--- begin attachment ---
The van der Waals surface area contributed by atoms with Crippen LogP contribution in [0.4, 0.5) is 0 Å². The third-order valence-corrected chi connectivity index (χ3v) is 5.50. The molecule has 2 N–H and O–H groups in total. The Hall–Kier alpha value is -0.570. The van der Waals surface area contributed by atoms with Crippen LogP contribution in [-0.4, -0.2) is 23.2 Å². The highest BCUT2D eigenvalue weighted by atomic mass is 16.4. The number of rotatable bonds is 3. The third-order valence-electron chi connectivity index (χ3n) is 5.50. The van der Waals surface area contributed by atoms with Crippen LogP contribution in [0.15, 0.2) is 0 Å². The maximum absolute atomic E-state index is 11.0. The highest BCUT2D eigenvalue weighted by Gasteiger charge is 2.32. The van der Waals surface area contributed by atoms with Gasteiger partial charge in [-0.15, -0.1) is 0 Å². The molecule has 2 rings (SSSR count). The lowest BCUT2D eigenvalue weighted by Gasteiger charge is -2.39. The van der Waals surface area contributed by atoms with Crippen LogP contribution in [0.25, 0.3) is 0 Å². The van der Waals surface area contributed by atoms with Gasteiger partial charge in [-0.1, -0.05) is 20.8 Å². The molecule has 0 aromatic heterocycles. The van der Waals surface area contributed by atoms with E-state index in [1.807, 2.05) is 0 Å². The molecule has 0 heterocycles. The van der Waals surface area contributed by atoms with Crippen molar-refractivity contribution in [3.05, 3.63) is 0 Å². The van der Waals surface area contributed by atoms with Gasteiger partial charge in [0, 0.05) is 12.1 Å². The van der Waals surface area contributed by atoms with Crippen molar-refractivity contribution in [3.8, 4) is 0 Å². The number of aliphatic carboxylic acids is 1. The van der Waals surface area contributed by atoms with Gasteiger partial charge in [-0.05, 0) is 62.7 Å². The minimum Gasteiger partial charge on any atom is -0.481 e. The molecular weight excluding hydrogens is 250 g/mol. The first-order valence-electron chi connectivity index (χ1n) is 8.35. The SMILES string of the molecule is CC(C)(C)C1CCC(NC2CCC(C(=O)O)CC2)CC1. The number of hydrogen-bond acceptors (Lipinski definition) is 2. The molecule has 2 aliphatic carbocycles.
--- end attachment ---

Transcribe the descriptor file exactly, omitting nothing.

The van der Waals surface area contributed by atoms with Crippen LogP contribution in [0.4, 0.5) is 0 Å². The third-order valence-corrected chi connectivity index (χ3v) is 5.50. The molecule has 2 N–H and O–H groups in total. The Hall–Kier alpha value is -0.570. The van der Waals surface area contributed by atoms with Crippen LogP contribution in [-0.4, -0.2) is 23.2 Å². The highest BCUT2D eigenvalue weighted by atomic mass is 16.4. The number of rotatable bonds is 3. The third-order valence-electron chi connectivity index (χ3n) is 5.50. The van der Waals surface area contributed by atoms with Crippen LogP contribution in [0.15, 0.2) is 0 Å². The maximum absolute atomic E-state index is 11.0. The highest BCUT2D eigenvalue weighted by Gasteiger charge is 2.32. The van der Waals surface area contributed by atoms with Gasteiger partial charge in [-0.15, -0.1) is 0 Å². The molecule has 2 rings (SSSR count). The lowest BCUT2D eigenvalue weighted by Gasteiger charge is -2.39. The van der Waals surface area contributed by atoms with Crippen LogP contribution in [0.25, 0.3) is 0 Å². The van der Waals surface area contributed by atoms with Gasteiger partial charge in [-0.1, -0.05) is 20.8 Å². The molecule has 0 aromatic heterocycles. The van der Waals surface area contributed by atoms with E-state index in [1.807, 2.05) is 0 Å². The molecule has 0 heterocycles. The van der Waals surface area contributed by atoms with Crippen molar-refractivity contribution in [3.05, 3.63) is 0 Å². The van der Waals surface area contributed by atoms with Gasteiger partial charge in [0, 0.05) is 12.1 Å². The van der Waals surface area contributed by atoms with Crippen molar-refractivity contribution in [3.8, 4) is 0 Å². The number of aliphatic carboxylic acids is 1. The van der Waals surface area contributed by atoms with Gasteiger partial charge in [-0.05, 0) is 62.7 Å². The minimum Gasteiger partial charge on any atom is -0.481 e. The molecular weight excluding hydrogens is 250 g/mol. The first-order valence-electron chi connectivity index (χ1n) is 8.35. The SMILES string of the molecule is CC(C)(C)C1CCC(NC2CCC(C(=O)O)CC2)CC1. The number of hydrogen-bond acceptors (Lipinski definition) is 2. The molecule has 2 aliphatic carbocycles.